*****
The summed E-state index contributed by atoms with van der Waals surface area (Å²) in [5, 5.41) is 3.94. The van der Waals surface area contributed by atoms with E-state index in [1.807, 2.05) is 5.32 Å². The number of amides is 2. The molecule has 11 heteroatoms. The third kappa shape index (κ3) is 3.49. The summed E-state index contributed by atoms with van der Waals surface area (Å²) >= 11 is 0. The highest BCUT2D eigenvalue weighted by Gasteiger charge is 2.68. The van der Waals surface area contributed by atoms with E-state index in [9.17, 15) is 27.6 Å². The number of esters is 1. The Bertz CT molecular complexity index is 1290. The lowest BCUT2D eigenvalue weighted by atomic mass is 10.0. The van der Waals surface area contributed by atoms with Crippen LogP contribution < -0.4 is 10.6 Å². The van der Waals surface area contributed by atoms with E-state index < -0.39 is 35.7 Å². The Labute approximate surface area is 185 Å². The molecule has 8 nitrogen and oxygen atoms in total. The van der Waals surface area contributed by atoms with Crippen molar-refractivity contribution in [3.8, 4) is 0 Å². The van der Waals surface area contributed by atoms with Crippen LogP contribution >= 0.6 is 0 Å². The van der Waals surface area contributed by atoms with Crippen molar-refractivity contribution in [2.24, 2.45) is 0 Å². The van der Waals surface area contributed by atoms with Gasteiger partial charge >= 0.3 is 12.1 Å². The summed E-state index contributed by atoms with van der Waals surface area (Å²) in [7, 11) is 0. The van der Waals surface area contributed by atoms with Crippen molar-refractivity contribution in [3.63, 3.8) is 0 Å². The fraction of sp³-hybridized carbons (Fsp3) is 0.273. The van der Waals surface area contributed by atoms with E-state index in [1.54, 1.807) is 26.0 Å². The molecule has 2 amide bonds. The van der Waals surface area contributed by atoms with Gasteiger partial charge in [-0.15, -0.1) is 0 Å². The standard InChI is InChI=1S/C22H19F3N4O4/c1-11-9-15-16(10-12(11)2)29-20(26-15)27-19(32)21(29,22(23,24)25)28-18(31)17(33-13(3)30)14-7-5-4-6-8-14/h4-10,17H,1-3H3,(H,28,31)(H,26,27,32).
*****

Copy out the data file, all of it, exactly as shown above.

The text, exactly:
The summed E-state index contributed by atoms with van der Waals surface area (Å²) in [5, 5.41) is 3.94. The van der Waals surface area contributed by atoms with E-state index in [1.807, 2.05) is 5.32 Å². The number of amides is 2. The molecule has 11 heteroatoms. The third kappa shape index (κ3) is 3.49. The summed E-state index contributed by atoms with van der Waals surface area (Å²) >= 11 is 0. The highest BCUT2D eigenvalue weighted by Gasteiger charge is 2.68. The van der Waals surface area contributed by atoms with E-state index in [9.17, 15) is 27.6 Å². The number of esters is 1. The Bertz CT molecular complexity index is 1290. The lowest BCUT2D eigenvalue weighted by atomic mass is 10.0. The van der Waals surface area contributed by atoms with Crippen LogP contribution < -0.4 is 10.6 Å². The van der Waals surface area contributed by atoms with E-state index < -0.39 is 35.7 Å². The Labute approximate surface area is 185 Å². The molecule has 8 nitrogen and oxygen atoms in total. The van der Waals surface area contributed by atoms with Crippen molar-refractivity contribution in [3.8, 4) is 0 Å². The van der Waals surface area contributed by atoms with Crippen LogP contribution >= 0.6 is 0 Å². The van der Waals surface area contributed by atoms with Crippen molar-refractivity contribution in [2.24, 2.45) is 0 Å². The van der Waals surface area contributed by atoms with Gasteiger partial charge >= 0.3 is 12.1 Å². The summed E-state index contributed by atoms with van der Waals surface area (Å²) in [7, 11) is 0. The van der Waals surface area contributed by atoms with Crippen molar-refractivity contribution in [3.63, 3.8) is 0 Å². The fraction of sp³-hybridized carbons (Fsp3) is 0.273. The van der Waals surface area contributed by atoms with E-state index in [1.54, 1.807) is 26.0 Å². The molecule has 2 amide bonds. The van der Waals surface area contributed by atoms with Gasteiger partial charge in [-0.15, -0.1) is 0 Å². The standard InChI is InChI=1S/C22H19F3N4O4/c1-11-9-15-16(10-12(11)2)29-20(26-15)27-19(32)21(29,22(23,24)25)28-18(31)17(33-13(3)30)14-7-5-4-6-8-14/h4-10,17H,1-3H3,(H,28,31)(H,26,27,32).